A typical pattern of EIA includes initial transient bronchodilation followed by bronchoconstriction that peaks within about 5 minutes after cessation of exercise and lasts about 30 minutes in the absence of treatment (Figure 1). Symptoms include shortness of breath, cough, and chest tightness in association with the decrease in pulmonary function. Some people with asthma develop severe acute bronchospasm and hypoxemia during exercise (Figure 2).

Typical time course of pulmonary function from exercise-induced asthma. The one-second forced expiratory volume (FEV1) is used as the measure in this example.

Figure 1.

Typical time course of pulmonary function from exercise-induced asthma. The one-second forced expiratory volume (FEV1) is used as the measure in this example.

A 15-year-old girl with a history of repeated exertion-induced, severe acute life-threatening episodes from asthma was given a treadmill exercise test. The test was performed at 4 mph with a 10% grade, and heart rate reaching a value consistent with 85% of maximal aerobic capacity for age. The peak expiratory flow rate (PEFR) was used to monitor her pulmonary function.

Figure 2.

A 15-year-old girl with a history of repeated exertion-induced, severe acute life-threatening episodes from asthma was given a treadmill exercise test. The test was performed at 4 mph with a 10% grade, and heart rate reaching a value consistent with 85% of maximal aerobic capacity for age. The peak expiratory flow rate (PEFR) was used to monitor her pulmonary function.

The mechanism of EIB in athletes appears to be different when it is not associated with other clinical manifestations of asthma.4 Rather than being associated with the intrinsic airway reactivity of asthma, EIB in athletes is suggested to be from the irritant effect of repeated episodes of certain high-level sports, especially when performed in noxious environments.9 Examples include swimmers exposed to chlorine derivatives used to disinfect swimming pools and hockey players exposed to emissions from ice-resurfacing machines.

Treatment of symptomatic EIB is relatively simple, as a beta-2-agonist such as albuterol, given prior to exercise reliably prevents EIB. In the occasional patient in whom a long-acting beta-2-agonist is associated with down-regulation of the beta-2 receptor, albuterol may not prevent EIB.10 Treatment with asthma maintenance therapy, such as inhaled corticosteroids and montelukast, can also effectively decrease EIB. However, treatment of EIB with these medications would be more appropriate in patients with other manifestations of persistent asthma.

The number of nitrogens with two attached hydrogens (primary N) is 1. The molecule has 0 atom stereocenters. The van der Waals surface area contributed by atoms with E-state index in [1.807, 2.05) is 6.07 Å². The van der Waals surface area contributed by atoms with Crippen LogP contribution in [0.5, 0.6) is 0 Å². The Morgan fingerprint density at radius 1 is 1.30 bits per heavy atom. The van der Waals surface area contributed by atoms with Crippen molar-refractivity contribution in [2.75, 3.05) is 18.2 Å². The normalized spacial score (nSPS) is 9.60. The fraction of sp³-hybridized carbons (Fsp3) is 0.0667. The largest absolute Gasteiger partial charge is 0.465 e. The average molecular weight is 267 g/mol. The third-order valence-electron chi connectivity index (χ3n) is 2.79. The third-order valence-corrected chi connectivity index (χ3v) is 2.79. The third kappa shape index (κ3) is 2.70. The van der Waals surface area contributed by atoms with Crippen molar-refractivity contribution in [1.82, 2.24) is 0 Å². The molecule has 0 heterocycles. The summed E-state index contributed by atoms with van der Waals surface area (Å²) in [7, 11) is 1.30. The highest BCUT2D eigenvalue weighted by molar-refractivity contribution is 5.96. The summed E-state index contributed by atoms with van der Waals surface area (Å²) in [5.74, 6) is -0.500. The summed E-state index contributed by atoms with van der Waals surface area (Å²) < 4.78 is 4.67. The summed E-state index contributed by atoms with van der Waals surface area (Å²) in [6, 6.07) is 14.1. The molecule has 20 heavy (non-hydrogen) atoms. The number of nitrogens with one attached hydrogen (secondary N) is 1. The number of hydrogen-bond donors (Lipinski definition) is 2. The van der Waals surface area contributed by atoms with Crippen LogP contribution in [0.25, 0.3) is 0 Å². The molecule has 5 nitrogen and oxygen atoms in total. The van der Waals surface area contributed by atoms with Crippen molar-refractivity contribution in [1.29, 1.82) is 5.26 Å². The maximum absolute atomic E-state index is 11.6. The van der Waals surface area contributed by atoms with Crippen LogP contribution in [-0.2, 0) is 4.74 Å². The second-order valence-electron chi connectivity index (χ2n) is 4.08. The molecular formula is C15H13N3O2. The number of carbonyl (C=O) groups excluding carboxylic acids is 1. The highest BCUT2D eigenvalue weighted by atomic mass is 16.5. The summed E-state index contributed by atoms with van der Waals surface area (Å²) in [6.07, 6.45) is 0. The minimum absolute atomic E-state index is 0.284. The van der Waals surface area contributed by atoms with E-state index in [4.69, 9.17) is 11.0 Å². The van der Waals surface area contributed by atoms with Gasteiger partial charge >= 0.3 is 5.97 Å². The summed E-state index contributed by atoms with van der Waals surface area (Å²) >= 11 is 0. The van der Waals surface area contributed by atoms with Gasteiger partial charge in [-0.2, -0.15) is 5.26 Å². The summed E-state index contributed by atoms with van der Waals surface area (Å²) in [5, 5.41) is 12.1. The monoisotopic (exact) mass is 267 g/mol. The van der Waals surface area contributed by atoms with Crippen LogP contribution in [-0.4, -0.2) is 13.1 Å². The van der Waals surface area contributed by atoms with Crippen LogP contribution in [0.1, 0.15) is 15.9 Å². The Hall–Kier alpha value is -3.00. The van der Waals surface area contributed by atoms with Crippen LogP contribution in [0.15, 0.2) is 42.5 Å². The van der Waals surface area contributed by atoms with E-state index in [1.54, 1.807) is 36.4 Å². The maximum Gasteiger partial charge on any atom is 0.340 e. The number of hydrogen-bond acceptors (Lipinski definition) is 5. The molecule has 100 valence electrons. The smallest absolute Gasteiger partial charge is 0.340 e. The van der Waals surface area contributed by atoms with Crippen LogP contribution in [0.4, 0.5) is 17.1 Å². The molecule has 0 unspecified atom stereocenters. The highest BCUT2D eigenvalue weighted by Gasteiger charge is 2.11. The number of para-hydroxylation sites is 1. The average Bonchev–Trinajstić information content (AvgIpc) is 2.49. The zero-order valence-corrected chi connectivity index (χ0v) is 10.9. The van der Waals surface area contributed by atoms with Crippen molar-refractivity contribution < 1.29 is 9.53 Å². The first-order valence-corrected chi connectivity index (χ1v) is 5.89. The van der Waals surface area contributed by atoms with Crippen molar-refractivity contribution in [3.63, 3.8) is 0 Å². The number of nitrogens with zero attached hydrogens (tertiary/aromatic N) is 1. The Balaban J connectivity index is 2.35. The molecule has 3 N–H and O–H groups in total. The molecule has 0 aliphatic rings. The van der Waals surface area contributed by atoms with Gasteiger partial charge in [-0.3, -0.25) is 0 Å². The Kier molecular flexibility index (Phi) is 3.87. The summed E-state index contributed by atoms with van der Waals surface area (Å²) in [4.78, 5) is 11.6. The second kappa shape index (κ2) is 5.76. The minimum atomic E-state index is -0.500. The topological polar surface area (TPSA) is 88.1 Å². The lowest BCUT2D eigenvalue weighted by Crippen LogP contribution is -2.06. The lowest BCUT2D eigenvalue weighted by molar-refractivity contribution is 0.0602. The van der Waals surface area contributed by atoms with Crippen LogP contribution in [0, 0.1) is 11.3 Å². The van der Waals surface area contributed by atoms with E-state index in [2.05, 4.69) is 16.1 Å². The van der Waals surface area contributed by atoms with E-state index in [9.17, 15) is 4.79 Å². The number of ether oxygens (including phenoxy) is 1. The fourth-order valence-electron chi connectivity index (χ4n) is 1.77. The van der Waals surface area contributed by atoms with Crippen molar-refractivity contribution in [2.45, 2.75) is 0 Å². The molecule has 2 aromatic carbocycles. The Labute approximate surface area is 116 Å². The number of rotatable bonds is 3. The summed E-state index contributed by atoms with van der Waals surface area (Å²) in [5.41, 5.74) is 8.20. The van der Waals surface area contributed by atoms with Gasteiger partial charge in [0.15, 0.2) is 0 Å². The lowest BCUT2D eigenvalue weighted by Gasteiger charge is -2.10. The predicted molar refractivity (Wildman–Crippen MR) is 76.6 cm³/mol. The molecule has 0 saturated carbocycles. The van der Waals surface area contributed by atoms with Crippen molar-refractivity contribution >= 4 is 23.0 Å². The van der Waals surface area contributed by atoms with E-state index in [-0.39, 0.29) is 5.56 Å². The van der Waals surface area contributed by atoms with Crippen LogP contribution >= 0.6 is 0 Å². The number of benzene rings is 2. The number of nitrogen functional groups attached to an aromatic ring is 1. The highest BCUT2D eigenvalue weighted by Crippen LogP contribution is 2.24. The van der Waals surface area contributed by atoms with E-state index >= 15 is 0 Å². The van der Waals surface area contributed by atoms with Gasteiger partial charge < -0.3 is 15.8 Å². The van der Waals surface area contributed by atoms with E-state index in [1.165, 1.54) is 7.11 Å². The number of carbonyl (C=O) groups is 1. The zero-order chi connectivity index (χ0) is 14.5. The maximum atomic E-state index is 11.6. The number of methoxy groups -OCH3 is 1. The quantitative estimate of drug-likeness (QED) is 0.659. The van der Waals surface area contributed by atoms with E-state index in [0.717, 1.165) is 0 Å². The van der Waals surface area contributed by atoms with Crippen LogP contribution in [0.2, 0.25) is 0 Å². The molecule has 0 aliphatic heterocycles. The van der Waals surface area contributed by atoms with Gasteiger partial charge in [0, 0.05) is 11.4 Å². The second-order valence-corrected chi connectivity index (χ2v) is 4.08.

Exercise-Induced Vocal Cord Dysfunction

Vocal cord dysfunction (VCD) refers to abnormal functioning of the vocal cords. There are different phenotypes of this disorder.11 It can occur spontaneously and unpredictably, but it is the exercise-induced VCD (EIVCD) phenotype that is addressed in this review. There are two physiologic patterns of VCD. The most common that is seen with EIVCD is paradoxical vocal cord movement. The normal movement of vocal cords is abduction with inspiration so that the vocal cords move out of the way allowing air to pass unobstructed, and then relax on expiration. Paradoxical movement occurs when the vocal cords adduct on inspiration. This vocal cord adduction creates obstruction to air flow that is shown on a spirometric tracing as a flattening of the inspiratory portion of the flow-volume loop (Figure 3A). Stridor on inspiration and the feeling that the patient cannot get enough air are the most common presenting symptoms. If the patient also has asthma, the dyspnea and inspiratory stridor associated with VCD may be confused with the dyspnea and expiratory wheezing of the patient's underlying asthma.12 Less common but more serious upper airway obstruction occurs when the vocal cords stay in adduction during both inspiration and expiration. This results in blunting of both the inspiratory and expiratory portions of the flow-volume loop (Figure 3B). (See Weinberger and Doshi13 for supplemental videos demonstrating both physiologic types of VCD.)

(A) Flow-volume loop in a 15-year-old. girl with exercise-induced vocal cord dysfunction. The paradoxical adduction during inspiration after exercise results in the low post-exercise inspiratory flow shown. (B) Flow-volume loops from another 15-year-old girl with a history of repeated episodes of sudden-onset severe dyspnea. In this case, where adduction persists during both inspiration and expiration, the inspiratory and expiratory flows are both compromised.

Figure 3.

(A) Flow-volume loop in a 15-year-old. girl with exercise-induced vocal cord dysfunction. The paradoxical adduction during inspiration after exercise results in the low post-exercise inspiratory flow shown. (B) Flow-volume loops from another 15-year-old girl with a history of repeated episodes of sudden-onset severe dyspnea. In this case, where adduction persists during both inspiration and expiration, the inspiratory and expiratory flows are both compromised.

Prevention of EIVCD has been successful by pretreating with an anticholinergic aerosol, ipratropium bromide, which is available as a metered-dose inhaler. The vocal cords' adductors and abductors derive motor innervation from superior laryngeal and recurrent laryngeal nerves, both of which are branches of the vagus nerve. Vagal nerve stimulators, used for patients with intractable seizures, have been shown to cause VCD as a complication.14 Those reports provide a rationale for the use of an anticholinergic inhibitor aerosol as VCD prevention. Although data from a controlled clinical trial are not available, six patients in one report described complete blocking of their EIVCD by pretreatment with ipratropium bromide.11 One other single case report has also described efficacy of ipratropium for EIVCD.15 Speech therapy has been described in detail as a means for preventing EIVCD, but neither controlled clinical trials nor specific case outcomes are available.16